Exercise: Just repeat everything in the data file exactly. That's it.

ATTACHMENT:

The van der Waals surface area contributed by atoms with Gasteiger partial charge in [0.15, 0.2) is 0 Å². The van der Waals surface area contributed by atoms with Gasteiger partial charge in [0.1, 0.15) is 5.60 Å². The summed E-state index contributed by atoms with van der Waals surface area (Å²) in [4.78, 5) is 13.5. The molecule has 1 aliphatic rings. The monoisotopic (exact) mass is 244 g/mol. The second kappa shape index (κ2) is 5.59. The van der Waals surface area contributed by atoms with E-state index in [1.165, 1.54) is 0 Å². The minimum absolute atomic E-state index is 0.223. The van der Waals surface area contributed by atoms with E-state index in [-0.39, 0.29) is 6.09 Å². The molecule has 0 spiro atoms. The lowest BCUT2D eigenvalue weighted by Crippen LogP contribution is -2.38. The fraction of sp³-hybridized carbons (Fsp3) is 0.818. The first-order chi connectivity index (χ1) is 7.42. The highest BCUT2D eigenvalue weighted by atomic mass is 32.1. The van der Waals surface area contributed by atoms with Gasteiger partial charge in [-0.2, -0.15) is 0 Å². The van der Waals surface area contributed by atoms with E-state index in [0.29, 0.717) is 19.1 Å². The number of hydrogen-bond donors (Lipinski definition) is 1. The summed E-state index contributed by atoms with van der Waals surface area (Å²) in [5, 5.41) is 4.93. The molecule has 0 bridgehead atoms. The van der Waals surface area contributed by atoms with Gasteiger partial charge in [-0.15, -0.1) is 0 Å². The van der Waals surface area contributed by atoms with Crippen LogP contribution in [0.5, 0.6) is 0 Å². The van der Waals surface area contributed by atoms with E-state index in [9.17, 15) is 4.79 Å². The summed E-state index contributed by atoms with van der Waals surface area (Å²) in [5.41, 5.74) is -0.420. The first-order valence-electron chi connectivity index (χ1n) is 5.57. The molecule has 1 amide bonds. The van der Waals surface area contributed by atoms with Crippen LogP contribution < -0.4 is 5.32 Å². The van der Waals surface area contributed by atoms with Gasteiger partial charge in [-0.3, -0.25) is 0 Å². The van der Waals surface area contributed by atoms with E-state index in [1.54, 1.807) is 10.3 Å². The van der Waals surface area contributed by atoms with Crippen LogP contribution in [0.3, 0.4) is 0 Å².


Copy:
The van der Waals surface area contributed by atoms with Gasteiger partial charge in [0.15, 0.2) is 0 Å². The van der Waals surface area contributed by atoms with Gasteiger partial charge in [0.1, 0.15) is 5.60 Å². The summed E-state index contributed by atoms with van der Waals surface area (Å²) in [4.78, 5) is 13.5. The molecule has 1 aliphatic rings. The monoisotopic (exact) mass is 244 g/mol. The second kappa shape index (κ2) is 5.59. The van der Waals surface area contributed by atoms with E-state index in [1.165, 1.54) is 0 Å². The minimum absolute atomic E-state index is 0.223. The van der Waals surface area contributed by atoms with E-state index in [-0.39, 0.29) is 6.09 Å². The molecule has 0 spiro atoms. The lowest BCUT2D eigenvalue weighted by Crippen LogP contribution is -2.38. The fraction of sp³-hybridized carbons (Fsp3) is 0.818. The first-order chi connectivity index (χ1) is 7.42. The highest BCUT2D eigenvalue weighted by atomic mass is 32.1. The van der Waals surface area contributed by atoms with Gasteiger partial charge in [-0.2, -0.15) is 0 Å². The van der Waals surface area contributed by atoms with E-state index in [0.29, 0.717) is 19.1 Å². The number of hydrogen-bond donors (Lipinski definition) is 1. The summed E-state index contributed by atoms with van der Waals surface area (Å²) in [5, 5.41) is 4.93. The molecule has 0 bridgehead atoms. The van der Waals surface area contributed by atoms with Gasteiger partial charge in [-0.15, -0.1) is 0 Å². The van der Waals surface area contributed by atoms with Crippen LogP contribution in [0.5, 0.6) is 0 Å². The van der Waals surface area contributed by atoms with E-state index in [9.17, 15) is 4.79 Å². The summed E-state index contributed by atoms with van der Waals surface area (Å²) in [5.41, 5.74) is -0.420. The first-order valence-electron chi connectivity index (χ1n) is 5.57. The molecule has 1 amide bonds. The van der Waals surface area contributed by atoms with Crippen LogP contribution < -0.4 is 5.32 Å². The van der Waals surface area contributed by atoms with Gasteiger partial charge in [-0.3, -0.25) is 0 Å². The van der Waals surface area contributed by atoms with E-state index in [1.54, 1.807) is 10.3 Å². The van der Waals surface area contributed by atoms with Crippen LogP contribution in [0.3, 0.4) is 0 Å².